Every living being possesses innate wisdom, which is momentarily obscured – more so in some, less so in others. It is not the case that there is a living being who is not endowed with primordial wisdom. In order to reveal the innate wisdom equally abiding within everyone, one engages in meditation practices. Meditating Noble Manjushri is such a means. I explained that one needs discriminating wisdom or superior knowledge when one pursues the Buddhadharma and for all situations in life. If one does not have knowledge, one will experience many difficulties. For example, should somebody want to help others but not be skilled, he or she will not succeed, in fact, may even cause more harm. With skillful means, even a little help is very beneficial. It is not the case that some have no knowledge, since everyone without exception is endowed with the innate potential that is momentarily obscured. It is possible for an individual to reveal his or her essence by meditating a Yidam such as Manjushri.
Every Yidam practice commences with taking refuge and generating Bodhichitta, the supreme motivation to attain enlightenment for the welfare of all sentient beings without exception. Practitioners need to know that all living beings living in the expanse of space do not realize their essence, are therefore fettered by ignorance, and consequently experience unceasing suffering that conditioned existence entails. Contemplating that all beings are entangled in knots of pain, compassion arises in us, compassion that is the wish to help. One therefore takes refuge in the highest being, the Buddha, in the highest state which is free of attachment, represented by the Dharma teachings, and in the highest community of practitioners who show the way, the Sangha. Then one generates Bodhichitta by resolving to develop all-encompassing wisdom and all-embracing compassion, which enable one to truly lead others to liberation from suffering, after one has realized this for oneself.
Within the Mahayana, there are the causal path, called “Sutrayana,” and the path of fruition, called “Vajrayana.” What distinguishes them? Sutrayana teaches the practices to perfect the view. Vajrayana, also called “Tantrayana,” teaches the practices to perfect the means. Why is Sutrayana called “the causal vehicle?” Attachment to apparent phenomena diminishes through the practice of contemplating impermanence, emptiness, etc., the causes to eventually realize the truth of reality. Why is Tantrayana called “the vehicle of fruition?” An intellectual understanding of the view does not suffice to realize the totality of being. One needs to practice the skillful means taught in Tantrayana by applying the result while on the path. Whichever Yidam a practitioner meditates, every Yidam is a skillful means to eliminate impure perceptions and to transform ordinary cognition into primordial wisdom. This does not mean concrete or abstract appearances are negated, removed, or that purity is newly attained. It simply means realizing the purity of being, which is realizing primordial wisdom, the adamantine ground.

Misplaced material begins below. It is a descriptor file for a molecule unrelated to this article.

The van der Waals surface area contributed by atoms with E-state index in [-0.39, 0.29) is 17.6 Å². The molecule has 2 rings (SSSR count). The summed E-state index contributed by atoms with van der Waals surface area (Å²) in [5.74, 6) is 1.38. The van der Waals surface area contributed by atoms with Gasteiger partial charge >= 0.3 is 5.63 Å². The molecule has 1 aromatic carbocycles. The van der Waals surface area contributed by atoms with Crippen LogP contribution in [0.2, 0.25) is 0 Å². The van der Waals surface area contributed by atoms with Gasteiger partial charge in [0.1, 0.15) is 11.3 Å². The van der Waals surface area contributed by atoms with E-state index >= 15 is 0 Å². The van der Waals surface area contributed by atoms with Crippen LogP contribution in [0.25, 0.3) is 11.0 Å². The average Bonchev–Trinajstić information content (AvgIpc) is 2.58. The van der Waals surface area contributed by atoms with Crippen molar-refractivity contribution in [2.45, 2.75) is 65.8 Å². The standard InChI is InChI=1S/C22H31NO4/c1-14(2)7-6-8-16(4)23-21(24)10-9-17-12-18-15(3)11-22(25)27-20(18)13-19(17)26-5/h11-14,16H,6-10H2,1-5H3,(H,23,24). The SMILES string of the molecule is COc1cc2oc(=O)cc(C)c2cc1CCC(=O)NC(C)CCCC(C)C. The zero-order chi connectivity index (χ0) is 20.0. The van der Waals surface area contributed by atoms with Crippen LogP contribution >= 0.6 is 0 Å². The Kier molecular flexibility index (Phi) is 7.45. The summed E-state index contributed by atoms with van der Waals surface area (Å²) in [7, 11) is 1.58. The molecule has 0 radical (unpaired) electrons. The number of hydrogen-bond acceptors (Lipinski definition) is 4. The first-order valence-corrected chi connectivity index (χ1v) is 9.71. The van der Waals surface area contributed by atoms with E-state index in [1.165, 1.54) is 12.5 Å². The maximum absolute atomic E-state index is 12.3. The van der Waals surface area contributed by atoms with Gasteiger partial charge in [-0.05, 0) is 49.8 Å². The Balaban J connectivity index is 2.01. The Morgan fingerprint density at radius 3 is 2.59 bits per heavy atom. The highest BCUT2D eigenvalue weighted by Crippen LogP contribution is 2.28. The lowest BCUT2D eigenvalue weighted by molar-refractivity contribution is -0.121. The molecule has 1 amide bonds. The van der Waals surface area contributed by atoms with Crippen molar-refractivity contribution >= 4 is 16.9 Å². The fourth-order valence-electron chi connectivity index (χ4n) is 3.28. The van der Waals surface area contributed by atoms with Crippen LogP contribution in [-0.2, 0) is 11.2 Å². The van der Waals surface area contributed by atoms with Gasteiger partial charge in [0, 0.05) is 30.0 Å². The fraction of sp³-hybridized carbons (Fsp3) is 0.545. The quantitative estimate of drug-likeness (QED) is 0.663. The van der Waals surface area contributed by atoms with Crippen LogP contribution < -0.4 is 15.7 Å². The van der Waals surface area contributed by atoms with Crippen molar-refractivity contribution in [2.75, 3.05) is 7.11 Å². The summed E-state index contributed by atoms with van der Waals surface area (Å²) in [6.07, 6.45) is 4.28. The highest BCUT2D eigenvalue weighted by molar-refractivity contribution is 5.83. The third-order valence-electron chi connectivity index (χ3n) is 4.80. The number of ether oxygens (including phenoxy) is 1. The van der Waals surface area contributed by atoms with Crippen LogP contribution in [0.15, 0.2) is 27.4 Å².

Human beings have many emotions, such as desire, attachment, and so forth. It isn’t easy to give up clinging to a self, even though one learns that clinging to a self is the cause of all emotions, which inevitably bring suffering. This is why practitioners visualize themselves as a deity; they gradually learn to give up clinging to a self with all its insufficiencies through the practice of deity-yoga. This is why the wisdom deities visualized in a specific Yidam practice are invoked and offerings are presented to them. For example, one first invites someone to one’s home, offers them a comfortable seat, serves them food and a refreshing drink, and then one plays music for them to enjoy. One has a pleasant time together, a natural custom that has been integrated into Tantrayana. One should not think that one invites truly existing deities and offers them food and nice things so that they perform ceremonies on one’s behalf and would leave mad if one had neglected being hospitable. Invoking the deities is a skillful means to purify impure perceptions, impure cognition.
The purpose of the creation and completion stages of meditation practice is to diminish and eventually eliminate mind’s attachment to existents and non-existents so that realization of emptiness and manifestation of clarity simultaneously shine forth. And one needs to remember that every practice one does concludes with a dedication prayer of any merit one has been able to accumulate for the welfare of all living beings.
Questions & Answers
Question: How does a beginner implement the three trainings?